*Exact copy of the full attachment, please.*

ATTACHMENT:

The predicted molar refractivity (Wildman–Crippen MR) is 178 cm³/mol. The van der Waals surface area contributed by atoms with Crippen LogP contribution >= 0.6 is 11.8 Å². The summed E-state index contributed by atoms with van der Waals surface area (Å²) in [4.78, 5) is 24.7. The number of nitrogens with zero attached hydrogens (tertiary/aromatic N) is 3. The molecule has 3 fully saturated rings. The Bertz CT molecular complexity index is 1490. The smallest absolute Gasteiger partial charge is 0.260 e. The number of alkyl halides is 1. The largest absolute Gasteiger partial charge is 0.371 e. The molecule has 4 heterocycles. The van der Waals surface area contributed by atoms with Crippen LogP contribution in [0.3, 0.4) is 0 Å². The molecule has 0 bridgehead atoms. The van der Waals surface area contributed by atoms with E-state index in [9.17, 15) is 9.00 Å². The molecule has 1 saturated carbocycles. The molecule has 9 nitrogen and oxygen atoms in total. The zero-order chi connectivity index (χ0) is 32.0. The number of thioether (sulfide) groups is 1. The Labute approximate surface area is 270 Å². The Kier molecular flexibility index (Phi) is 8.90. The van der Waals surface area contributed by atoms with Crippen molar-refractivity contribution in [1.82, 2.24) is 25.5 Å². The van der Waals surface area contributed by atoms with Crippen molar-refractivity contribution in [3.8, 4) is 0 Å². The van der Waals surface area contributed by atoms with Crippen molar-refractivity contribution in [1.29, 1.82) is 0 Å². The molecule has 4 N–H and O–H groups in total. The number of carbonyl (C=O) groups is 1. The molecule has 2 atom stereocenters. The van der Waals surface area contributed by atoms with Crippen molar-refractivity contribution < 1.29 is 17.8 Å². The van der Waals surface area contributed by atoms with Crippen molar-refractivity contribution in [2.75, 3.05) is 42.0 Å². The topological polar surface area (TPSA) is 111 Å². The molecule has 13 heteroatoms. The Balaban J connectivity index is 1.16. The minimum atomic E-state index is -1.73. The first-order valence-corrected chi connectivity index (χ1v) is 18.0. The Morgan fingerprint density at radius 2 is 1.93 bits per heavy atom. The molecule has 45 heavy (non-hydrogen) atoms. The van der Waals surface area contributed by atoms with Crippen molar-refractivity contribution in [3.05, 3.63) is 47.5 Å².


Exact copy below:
The predicted molar refractivity (Wildman–Crippen MR) is 178 cm³/mol. The van der Waals surface area contributed by atoms with Crippen LogP contribution >= 0.6 is 11.8 Å². The summed E-state index contributed by atoms with van der Waals surface area (Å²) in [4.78, 5) is 24.7. The number of nitrogens with zero attached hydrogens (tertiary/aromatic N) is 3. The molecule has 3 fully saturated rings. The Bertz CT molecular complexity index is 1490. The smallest absolute Gasteiger partial charge is 0.260 e. The number of alkyl halides is 1. The largest absolute Gasteiger partial charge is 0.371 e. The molecule has 4 heterocycles. The van der Waals surface area contributed by atoms with Crippen LogP contribution in [0.3, 0.4) is 0 Å². The molecule has 0 bridgehead atoms. The van der Waals surface area contributed by atoms with E-state index in [9.17, 15) is 9.00 Å². The molecule has 1 saturated carbocycles. The molecule has 9 nitrogen and oxygen atoms in total. The zero-order chi connectivity index (χ0) is 32.0. The number of thioether (sulfide) groups is 1. The Labute approximate surface area is 270 Å². The Kier molecular flexibility index (Phi) is 8.90. The van der Waals surface area contributed by atoms with Crippen molar-refractivity contribution in [1.82, 2.24) is 25.5 Å². The van der Waals surface area contributed by atoms with Crippen molar-refractivity contribution in [3.8, 4) is 0 Å². The van der Waals surface area contributed by atoms with Crippen molar-refractivity contribution in [1.29, 1.82) is 0 Å². The molecule has 4 N–H and O–H groups in total. The number of carbonyl (C=O) groups is 1. The molecule has 2 atom stereocenters. The van der Waals surface area contributed by atoms with Crippen molar-refractivity contribution < 1.29 is 17.8 Å². The van der Waals surface area contributed by atoms with Crippen molar-refractivity contribution in [2.75, 3.05) is 42.0 Å². The topological polar surface area (TPSA) is 111 Å². The molecule has 13 heteroatoms. The Balaban J connectivity index is 1.16. The minimum atomic E-state index is -1.73. The first-order valence-corrected chi connectivity index (χ1v) is 18.0. The Morgan fingerprint density at radius 2 is 1.93 bits per heavy atom. The molecule has 45 heavy (non-hydrogen) atoms. The van der Waals surface area contributed by atoms with Crippen molar-refractivity contribution in [3.05, 3.63) is 47.5 Å².